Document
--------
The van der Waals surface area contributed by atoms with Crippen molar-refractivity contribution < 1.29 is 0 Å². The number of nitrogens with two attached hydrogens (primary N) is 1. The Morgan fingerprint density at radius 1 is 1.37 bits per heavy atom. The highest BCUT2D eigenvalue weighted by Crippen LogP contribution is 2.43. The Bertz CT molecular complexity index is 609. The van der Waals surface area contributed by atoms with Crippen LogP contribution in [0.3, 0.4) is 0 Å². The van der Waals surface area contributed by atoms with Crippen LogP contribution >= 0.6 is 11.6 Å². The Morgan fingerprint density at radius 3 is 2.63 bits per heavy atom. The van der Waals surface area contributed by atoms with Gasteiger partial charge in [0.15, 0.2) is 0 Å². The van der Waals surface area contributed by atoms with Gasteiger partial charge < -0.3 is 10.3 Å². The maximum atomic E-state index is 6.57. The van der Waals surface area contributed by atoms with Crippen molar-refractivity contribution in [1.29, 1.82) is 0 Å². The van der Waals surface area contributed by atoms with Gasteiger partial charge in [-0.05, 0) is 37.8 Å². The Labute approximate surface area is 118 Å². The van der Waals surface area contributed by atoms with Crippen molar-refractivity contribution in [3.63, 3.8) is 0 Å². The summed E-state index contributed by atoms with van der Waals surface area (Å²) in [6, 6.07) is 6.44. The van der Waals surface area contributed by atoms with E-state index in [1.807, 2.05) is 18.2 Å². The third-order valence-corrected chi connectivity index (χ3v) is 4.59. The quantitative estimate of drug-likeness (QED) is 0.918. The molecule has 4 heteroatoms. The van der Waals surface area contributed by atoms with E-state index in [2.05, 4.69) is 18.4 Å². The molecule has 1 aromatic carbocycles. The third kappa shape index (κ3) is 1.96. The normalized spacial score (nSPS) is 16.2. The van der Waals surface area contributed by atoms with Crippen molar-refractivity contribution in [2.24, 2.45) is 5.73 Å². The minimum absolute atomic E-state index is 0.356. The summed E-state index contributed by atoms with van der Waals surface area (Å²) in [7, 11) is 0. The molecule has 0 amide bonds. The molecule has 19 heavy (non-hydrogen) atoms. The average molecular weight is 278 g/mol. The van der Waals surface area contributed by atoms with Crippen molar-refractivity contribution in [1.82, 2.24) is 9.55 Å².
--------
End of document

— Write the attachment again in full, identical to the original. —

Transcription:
The van der Waals surface area contributed by atoms with Crippen molar-refractivity contribution < 1.29 is 0 Å². The number of nitrogens with two attached hydrogens (primary N) is 1. The Morgan fingerprint density at radius 1 is 1.37 bits per heavy atom. The highest BCUT2D eigenvalue weighted by Crippen LogP contribution is 2.43. The Bertz CT molecular complexity index is 609. The van der Waals surface area contributed by atoms with Crippen LogP contribution in [0.3, 0.4) is 0 Å². The van der Waals surface area contributed by atoms with Crippen LogP contribution >= 0.6 is 11.6 Å². The Morgan fingerprint density at radius 3 is 2.63 bits per heavy atom. The van der Waals surface area contributed by atoms with Gasteiger partial charge in [0.15, 0.2) is 0 Å². The van der Waals surface area contributed by atoms with Gasteiger partial charge < -0.3 is 10.3 Å². The maximum atomic E-state index is 6.57. The van der Waals surface area contributed by atoms with Crippen molar-refractivity contribution in [1.29, 1.82) is 0 Å². The van der Waals surface area contributed by atoms with Gasteiger partial charge in [-0.05, 0) is 37.8 Å². The Labute approximate surface area is 118 Å². The van der Waals surface area contributed by atoms with Crippen molar-refractivity contribution in [3.63, 3.8) is 0 Å². The summed E-state index contributed by atoms with van der Waals surface area (Å²) in [6, 6.07) is 6.44. The van der Waals surface area contributed by atoms with E-state index in [1.807, 2.05) is 18.2 Å². The third-order valence-corrected chi connectivity index (χ3v) is 4.59. The quantitative estimate of drug-likeness (QED) is 0.918. The molecule has 4 heteroatoms. The van der Waals surface area contributed by atoms with E-state index in [2.05, 4.69) is 18.4 Å². The molecule has 1 aromatic carbocycles. The third kappa shape index (κ3) is 1.96. The normalized spacial score (nSPS) is 16.2. The van der Waals surface area contributed by atoms with Crippen molar-refractivity contribution in [2.24, 2.45) is 5.73 Å². The minimum absolute atomic E-state index is 0.356. The summed E-state index contributed by atoms with van der Waals surface area (Å²) in [7, 11) is 0. The molecule has 0 amide bonds. The molecule has 19 heavy (non-hydrogen) atoms. The average molecular weight is 278 g/mol. The van der Waals surface area contributed by atoms with Crippen molar-refractivity contribution in [1.82, 2.24) is 9.55 Å².